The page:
Improving mental health in our community

13 May, 24

Dear Friends,

May is Mental Health Awareness Month, a time to bring awareness to the importance of mental health. It’s a time to talk openly about why it matters, how it affects all of us, and why there shouldn’t be stigma around seeking the help you need. In Precinct One, we’ve taken steps to expand and improve services to individuals and families who are struggling with mental health, substance use disorders, and behavioral health crises by helping direct federal dollars to local agencies and programs that have the greatest impact.

After hearing from Harris County service providers struggling with an unprecedented need and strain on resources, we decided to take bold action by investing over $14 million in agencies that are doing the boots-on-the-ground work.

Over time, this investment will increase the behavioral health workforce in underserved communities, expand overdose prevention and treatment programs for people with substance use disorders, and improve behavioral healthcare services in schools and neighborhoods for youth and their families. Some of the work made possible by this investment includes:

These are just a few examples of what we’re doing at the county level to recognize and respond to the need for increased access to mental health resources. But you can play an important role in this, too, by taking a free Mental Health First Aid course, which will give you the skills needed to support a person who may be experiencing a crisis or developing a mental health issue. Visit The Harris Center website for information about Mental Health First Aid courses and other resources.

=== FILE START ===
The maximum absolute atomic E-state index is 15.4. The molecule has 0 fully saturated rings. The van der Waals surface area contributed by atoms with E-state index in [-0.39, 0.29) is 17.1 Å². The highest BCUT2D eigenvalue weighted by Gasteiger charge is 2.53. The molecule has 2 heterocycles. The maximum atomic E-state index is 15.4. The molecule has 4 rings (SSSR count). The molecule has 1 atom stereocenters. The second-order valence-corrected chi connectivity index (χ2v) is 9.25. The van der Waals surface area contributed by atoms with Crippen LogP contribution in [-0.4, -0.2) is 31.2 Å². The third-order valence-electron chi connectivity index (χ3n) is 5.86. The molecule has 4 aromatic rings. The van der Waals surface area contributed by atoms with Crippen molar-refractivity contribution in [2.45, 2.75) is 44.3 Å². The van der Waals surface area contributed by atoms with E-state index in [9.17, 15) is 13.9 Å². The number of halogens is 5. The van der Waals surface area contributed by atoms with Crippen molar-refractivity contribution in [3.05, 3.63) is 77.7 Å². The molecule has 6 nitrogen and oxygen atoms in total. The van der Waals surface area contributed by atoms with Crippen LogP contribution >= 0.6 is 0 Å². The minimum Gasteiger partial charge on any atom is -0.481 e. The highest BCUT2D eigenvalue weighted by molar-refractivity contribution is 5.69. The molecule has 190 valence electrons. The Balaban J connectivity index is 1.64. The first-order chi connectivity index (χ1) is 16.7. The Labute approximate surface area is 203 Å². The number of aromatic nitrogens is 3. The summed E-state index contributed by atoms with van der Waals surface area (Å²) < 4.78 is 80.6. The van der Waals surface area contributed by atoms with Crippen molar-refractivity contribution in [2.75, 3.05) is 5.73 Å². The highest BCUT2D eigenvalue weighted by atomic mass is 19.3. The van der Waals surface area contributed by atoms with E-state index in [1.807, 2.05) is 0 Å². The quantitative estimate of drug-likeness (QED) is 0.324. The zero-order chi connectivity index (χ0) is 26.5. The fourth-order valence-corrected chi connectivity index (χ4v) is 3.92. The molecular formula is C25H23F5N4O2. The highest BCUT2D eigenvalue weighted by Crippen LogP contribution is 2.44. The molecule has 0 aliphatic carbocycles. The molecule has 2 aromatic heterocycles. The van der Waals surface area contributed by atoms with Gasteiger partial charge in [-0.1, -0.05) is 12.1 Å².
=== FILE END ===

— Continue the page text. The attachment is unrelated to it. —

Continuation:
Several organizations in Harris County are ready to help you or someone you know in need of mental health services or emotional support, including the Harris Center, National Alliance on Mental Illness, the Montrose Center, Houston Area Women’s Center (HAWC), and Harris County Public Health. If you or someone you know is experiencing a mental health crisis, you can call the Harris Center’s 24-hour Crisis Line at 713-970-7000. If you're outside Harris County, you can call or text the Suicide and Crisis Lifeline at 988 or chat at

Ultimately, everyone can play a role in improving mental health in their community. Call a friend who's been quiet lately, follow up with retired family members, and ask the young people in your life if they feel supported. Listen to others and listen to what your body is telling you about your own emotional well-being.

Together, we can break the stigma surrounding mental health and promote wellness for all.


Rodney Ellis